So now that you've decided on either fresh herbs or dried herbs, how much should you use? It all depends on what you like best, but generally, you should use one-third the amount of a dried herb as you would a fresh one. So instead of 1 cup of fresh parsley, you should use 1/3 cup. Also, it sometimes helps to lightly grind or chop dried herbs to re-release some of the flavors and oils.
One last thing to keep in mind is that sometimes dried herbs have a stronger bite than fresh ones do. However, they tend to go stale quickly. Just be sure you keep your dried herbs in an airtight container in a cool, dry place.
Yeah, yeah, you could just as easily run over to the market and by a can of Cool Whip, but what's the fun in that? When you have a few moments to spare, making your own whipped cream is worth that bit of extra effort. Pour heavy whipping cream into a mixer and 10 minutes later you've got delicious dollops of cream. Here's what you need:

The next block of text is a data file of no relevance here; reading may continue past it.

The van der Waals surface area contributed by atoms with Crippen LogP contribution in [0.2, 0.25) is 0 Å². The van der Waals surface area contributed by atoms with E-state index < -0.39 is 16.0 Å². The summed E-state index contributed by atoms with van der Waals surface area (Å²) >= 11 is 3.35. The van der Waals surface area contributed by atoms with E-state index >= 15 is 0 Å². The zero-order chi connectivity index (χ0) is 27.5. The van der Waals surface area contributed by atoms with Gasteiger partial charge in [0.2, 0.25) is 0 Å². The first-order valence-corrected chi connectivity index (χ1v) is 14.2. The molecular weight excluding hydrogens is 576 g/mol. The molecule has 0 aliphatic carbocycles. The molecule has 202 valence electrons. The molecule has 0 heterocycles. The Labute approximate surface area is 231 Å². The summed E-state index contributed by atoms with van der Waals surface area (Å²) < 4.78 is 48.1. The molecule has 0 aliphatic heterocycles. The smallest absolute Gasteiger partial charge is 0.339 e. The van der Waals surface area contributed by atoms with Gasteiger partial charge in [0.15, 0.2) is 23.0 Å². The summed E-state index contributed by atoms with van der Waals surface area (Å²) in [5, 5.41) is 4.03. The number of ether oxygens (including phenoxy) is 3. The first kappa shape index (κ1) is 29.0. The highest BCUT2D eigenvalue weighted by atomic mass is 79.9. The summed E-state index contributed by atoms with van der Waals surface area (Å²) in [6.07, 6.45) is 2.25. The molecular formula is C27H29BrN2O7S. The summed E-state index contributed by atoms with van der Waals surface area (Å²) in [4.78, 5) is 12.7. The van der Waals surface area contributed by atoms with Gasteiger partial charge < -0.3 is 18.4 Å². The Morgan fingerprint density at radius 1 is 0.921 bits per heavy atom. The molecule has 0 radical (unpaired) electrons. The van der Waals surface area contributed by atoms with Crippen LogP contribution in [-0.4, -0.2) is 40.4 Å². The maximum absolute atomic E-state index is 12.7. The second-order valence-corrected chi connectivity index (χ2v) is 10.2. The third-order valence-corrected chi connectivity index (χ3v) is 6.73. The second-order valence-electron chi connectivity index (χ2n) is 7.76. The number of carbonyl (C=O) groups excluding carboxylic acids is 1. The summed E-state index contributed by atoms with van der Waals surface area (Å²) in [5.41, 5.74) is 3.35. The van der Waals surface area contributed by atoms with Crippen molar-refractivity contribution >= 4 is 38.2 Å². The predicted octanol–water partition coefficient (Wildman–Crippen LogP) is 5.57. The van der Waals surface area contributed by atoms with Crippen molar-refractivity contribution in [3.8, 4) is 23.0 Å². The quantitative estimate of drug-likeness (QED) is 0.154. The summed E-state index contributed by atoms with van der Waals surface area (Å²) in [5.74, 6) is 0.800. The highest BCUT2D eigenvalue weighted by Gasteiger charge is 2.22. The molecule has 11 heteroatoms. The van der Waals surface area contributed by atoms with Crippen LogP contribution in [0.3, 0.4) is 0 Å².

Ingredients: 1 cup heavy whipping cream 3 tbsp powdered sugar 1/4 tsp pure vanilla extract (optional)
1. Pour the whipping cream into a mixer and beat until it starts to thicken and form bubbles on the sides, about 5 minutes. Add vanilla (if desired) and slowly add in the sugar. Beat faster until you get stiff peaks, or until the mixture looks like, well, whipped cream, about 5-7 minutes.
Once you get stiff peaks, be sure to stop beating. If you don't, the overwhipped cream will start to turn into butter.
Although it's a simple component of dessert, you can always tell when it's homemade. Your friends are bound to notice the difference and they'll be amazed that you took that extra step. Plus, you can add a bit less or a bit more sugar depending on how sweet you like cream. Remember, you can't substitute powdered sugar for granulated; otherwise, you'll get the wrong consistency and you'll be stuck with tiny crystals of sugar. If you want a slightly milkier, richer flavor, add that dash of pure vanilla extract.